Public Protector Matter in Parliament: What You Need To Know
The National Assembly is expected to vote tomorrow, Tuesday 16 March 2021, on whether or not to proceed with the process of impeaching Public Protector Busisiwe Mkhwebane.
The National Assembly endorsed Adv Mkhwebane as the fourth Public Protector with an overwhelming majority in September 2016. The House vote tally resulting in her appointment was as follows: 266 Ayes, 79 Noes and 1 abstention.
The Democratic Alliance first submitted a complaint against the Public Protector in September 2017, renewed its request for removal proceedings in the new Parliament after the May 2019 elections – and also pointed out the lack of rules. In early December 2019, the House unanimously adopted new parliamentary rules on the Removal of Office Bearers in Institutions Supporting Constitutional Democracy.
On 21 February 2020, the DA Chief Whip, Ms Natasha Mazzone, then submitted a motion to the Speaker of the National Assembly, Ms Thandi Modise, in terms of Rule 129R of the National Assembly rules for the initiation of proceedings, more particularly an inquiry to determine whether the Public Protector should be removed from office on the grounds of misconduct and/or incompetence.
Following the declaration by the Speaker that the motion was in order, an independent panel was appointed to conduct and finalise a preliminary assessment to determine whether there is prima facie evidence showing that the Public Protector has indeed committed misconduct, or is incompetent and to make recommendations in a report to the Speaker.
To be clear, the Panel was not tasked to conduct a section 194 inquiry for the removal from office of Adv Mkhwebane. The task, if it is so resolved, is for a parliamentary committee.
After gathering evidence and listening to inputs – including some from Adv Mkhwebane herself – the panel comprising Justice Bess Nkabinde, advocate Dumisa Ntsebeza SC and advocate Johan De Waal SC said it had found substantial prima facie evidence of incompetence and misconduct – and Parliament could go ahead to form a committee to impeach her.
The panel report highlighted evidence demonstrating Adv Mkhwebane’s overreach and exceeding the bounds of her powers in terms of the Constitution and the Public Protector Act, repeated errors of the same kind, such as incorrect interpretation of the law, and other patent legal errors.
Process issues and what to expect tomorrow
Guided by the report of the independent panel, the National Assembly will decide during the Tuesday sitting whether it agrees with the panel, and whether an inquiry by a parliamentary committee should be held or not.
Secretary to the National Assembly Masibulele Xaso advised MPs recently that ideally, on the day the report is placed before the National Assembly for consideration, MPs should only confine their inputs to process matters and not the merits of whether Adv Mkhwebane is capable of being a Public Protector. This would be done during the inquiry, if an inquiry goes ahead.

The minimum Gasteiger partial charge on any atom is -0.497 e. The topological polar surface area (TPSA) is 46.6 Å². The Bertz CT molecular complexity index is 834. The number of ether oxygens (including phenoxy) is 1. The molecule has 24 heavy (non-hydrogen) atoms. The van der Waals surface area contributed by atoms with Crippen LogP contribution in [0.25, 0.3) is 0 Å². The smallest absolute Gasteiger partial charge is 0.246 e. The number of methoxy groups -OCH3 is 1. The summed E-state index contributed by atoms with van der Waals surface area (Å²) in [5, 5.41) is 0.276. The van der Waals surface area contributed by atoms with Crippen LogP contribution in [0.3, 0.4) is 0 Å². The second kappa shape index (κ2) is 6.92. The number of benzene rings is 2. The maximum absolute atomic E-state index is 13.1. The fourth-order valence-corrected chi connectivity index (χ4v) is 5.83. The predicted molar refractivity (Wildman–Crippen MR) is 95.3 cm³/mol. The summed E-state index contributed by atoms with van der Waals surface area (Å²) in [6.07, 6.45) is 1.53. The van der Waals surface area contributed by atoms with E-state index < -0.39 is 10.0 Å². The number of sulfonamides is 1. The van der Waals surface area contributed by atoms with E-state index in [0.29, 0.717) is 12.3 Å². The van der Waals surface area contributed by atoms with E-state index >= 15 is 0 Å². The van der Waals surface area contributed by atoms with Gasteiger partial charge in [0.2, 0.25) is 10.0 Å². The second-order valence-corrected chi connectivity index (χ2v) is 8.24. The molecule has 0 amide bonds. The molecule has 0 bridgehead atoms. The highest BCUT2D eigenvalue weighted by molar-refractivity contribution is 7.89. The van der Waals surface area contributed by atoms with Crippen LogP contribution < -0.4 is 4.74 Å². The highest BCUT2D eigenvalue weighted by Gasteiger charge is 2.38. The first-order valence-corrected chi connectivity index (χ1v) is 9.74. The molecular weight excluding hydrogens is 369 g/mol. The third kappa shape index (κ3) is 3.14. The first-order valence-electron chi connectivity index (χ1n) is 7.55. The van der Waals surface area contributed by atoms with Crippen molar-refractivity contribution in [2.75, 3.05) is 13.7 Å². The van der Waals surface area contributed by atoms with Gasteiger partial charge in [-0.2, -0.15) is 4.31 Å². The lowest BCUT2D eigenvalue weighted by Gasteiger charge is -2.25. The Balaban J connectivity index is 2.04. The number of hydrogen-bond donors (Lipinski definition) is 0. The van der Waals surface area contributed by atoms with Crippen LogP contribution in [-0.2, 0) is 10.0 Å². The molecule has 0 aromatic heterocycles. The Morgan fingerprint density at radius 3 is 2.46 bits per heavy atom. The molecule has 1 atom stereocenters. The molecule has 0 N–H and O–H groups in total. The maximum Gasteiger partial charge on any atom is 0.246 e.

The voting will proceed with the normal rules for hybrid sittings. This means an MP who disagrees with their party line, will have to draw the presiding officer’s attention to their dissenting vote.
A simple majority (50% + 1) is required to go ahead with the inquiry.
Some Members, both from the majority and opposition parties, have already pronounced that they will not vote with the DA for the possible impeachment of the Public Protector.
Speaker Modise, speaking during a recent National Assembly Programming Committee, said: “It would be a very sad day though, I must say it upfront, that with the report that all of you party leaders have in our hands, we say we don't want a committee stage because then we would really be putting democracy in this country to shame. I think we owe it to the country, to the institution, to the individuals involved, to go through a process which in the end all of us can live with. For me that is very important.”
Way forward after the Tuesday sitting
According to the National Assembly rules on the removal of heads of Chapter 9 institutions, adopted in early December 2019:
- In the event the assembly resolves that a section 194 inquiry be proceeded with, the matter must be referred to a committee for a formal inquiry.
- The speaker must inform the president of any action or decision emanating from the recommendations.
- Once the committee has been established, it must proceed to conduct an inquiry and establish the veracity of the charges and report back to the National Assembly.
- The committee must ensure that the inquiry is conducted in a reasonable and procedurally fair manner, within a reasonable time frame.
- The committee must afford the holder of a public office the right to be heard in his or her own defence and to be assisted by a legal practitioner or other expert of his or her choice, provided that the legal practitioner or other expert may not participate in the committee.
- For the purposes of performing its functions, the committee has all the powers applicable to parliamentary committees as provided for in the Constitution, applicable law and the rules.
- Once the committee has concluded its work, it has to draft a report with findings and recommendations, including the reasons for such findings and recommendations for consideration and debate by the Assembly, with due urgency, given the programme of the assembly.
- If the report recommends that the holder of a public office be removed from office, the question has to be put to the House for a vote and if the required majority of the Members support the question, the assembly must convey the decision to the president. The Public Protector can be removed by at least two-thirds of the Members of the National Assembly.
About this blog
"That week in Parliament" is a series of blog posts in which the important Parliamentary events of the week are discussed.